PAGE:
Latinos in Los Angeles County were among the most likely racial/ethnic groups in Los Angeles County to be victims of a violent racially-motivated hate crime, according to the annual report of hate crimes released today by the LA County Commission on Human Relations.
Anti-Latino/a crimes rose for the fourth year, with hate crimes against Latinos increasing from 72 in 2017 to 85 in 2018 – a 16 percent uptick. After Middle Eastern victims, Latinos in LA County were the mostly likely ethnic/racial group to be targeted for a hate crime.
“The troubling rise of these acts of hate must be met with unwavering condemnation,” said Los Angeles County Supervisor Hilda L. Solis. “We must come together in solidarity to combat racism and bigotry head-on. As part of this ongoing effort, we must also initiate honest conversations, and build bridges of understanding with one another to tear down walls of fear and division. Divisive political rhetoric targeted against Latino immigrants has fueled much of this anger and hatred.”
Many Latino immigrants who have endured a hate crime, or who silently suffer at the hands of an abusive spouse, fear reporting their situation to authorities because they do not want to come under the scrutiny of federal immigration agents.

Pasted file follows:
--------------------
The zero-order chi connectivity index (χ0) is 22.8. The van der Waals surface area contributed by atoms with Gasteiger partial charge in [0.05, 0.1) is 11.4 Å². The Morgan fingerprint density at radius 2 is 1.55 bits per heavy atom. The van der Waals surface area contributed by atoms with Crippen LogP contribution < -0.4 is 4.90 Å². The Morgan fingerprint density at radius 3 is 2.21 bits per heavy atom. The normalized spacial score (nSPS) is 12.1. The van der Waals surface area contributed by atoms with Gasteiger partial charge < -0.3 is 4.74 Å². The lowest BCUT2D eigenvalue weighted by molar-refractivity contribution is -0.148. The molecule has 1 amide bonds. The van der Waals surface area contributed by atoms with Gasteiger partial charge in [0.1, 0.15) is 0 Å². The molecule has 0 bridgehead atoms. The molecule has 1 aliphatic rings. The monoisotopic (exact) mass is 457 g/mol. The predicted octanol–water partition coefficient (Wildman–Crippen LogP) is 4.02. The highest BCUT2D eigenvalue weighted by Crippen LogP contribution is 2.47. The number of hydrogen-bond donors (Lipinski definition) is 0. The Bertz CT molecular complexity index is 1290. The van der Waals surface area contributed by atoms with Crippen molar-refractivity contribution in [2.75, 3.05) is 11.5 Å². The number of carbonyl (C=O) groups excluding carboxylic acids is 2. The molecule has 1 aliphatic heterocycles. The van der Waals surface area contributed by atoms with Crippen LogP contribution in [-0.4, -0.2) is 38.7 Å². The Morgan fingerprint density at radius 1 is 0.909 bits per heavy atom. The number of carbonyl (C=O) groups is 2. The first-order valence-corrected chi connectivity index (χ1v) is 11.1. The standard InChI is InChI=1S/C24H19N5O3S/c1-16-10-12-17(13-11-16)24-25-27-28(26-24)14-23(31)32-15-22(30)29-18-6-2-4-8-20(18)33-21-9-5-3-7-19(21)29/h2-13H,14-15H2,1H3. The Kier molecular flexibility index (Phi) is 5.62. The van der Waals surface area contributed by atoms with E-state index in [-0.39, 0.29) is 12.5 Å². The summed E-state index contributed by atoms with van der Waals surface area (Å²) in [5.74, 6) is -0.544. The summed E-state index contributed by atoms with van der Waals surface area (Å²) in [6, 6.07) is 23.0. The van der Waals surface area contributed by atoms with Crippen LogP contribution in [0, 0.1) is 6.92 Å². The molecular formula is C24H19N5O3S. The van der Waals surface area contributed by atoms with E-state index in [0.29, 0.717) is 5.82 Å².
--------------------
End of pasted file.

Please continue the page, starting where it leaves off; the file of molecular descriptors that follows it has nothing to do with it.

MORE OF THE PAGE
“Every LA County resident has a right to live free of prejudice, discrimination, harassment, and violence,” continued Supervisor Solis. “To that end, I will introduce a motion at our Oct. 1 Board meeting that will launch LA County’s first anti-hate initiative, which will facilitate the way in which residents report hate crimes and will expedite the County’s response so we could swiftly support victims and ensure that justice is served against those who seek to divide us.”
With 521 reported incidents of hate crimes, LA County reported a nearly 3 percent increase in racially/ethnically-motivated attacks from 2017 to 2018. This is a 36 percent increase in the past five years and it is the highest number reported since 2009. For the past five years, hate crimes have been trending upwards. Fifty-two percent of all hate crimes were racially-motivated, and they increased from 256 to 283 – an 11 percent increase.
If you or a member of your family, or community have been subjected to a hate crime, please call your local law enforcement agency, or dial 211, or contact the Los Angeles County Human Relations Commission at 213-974-7611, or visit http://hrc.lacounty.gov.
Contact: Rosa Maria Santana, Deputy Communications Director, firstname.lastname@example.org or 213-359-0795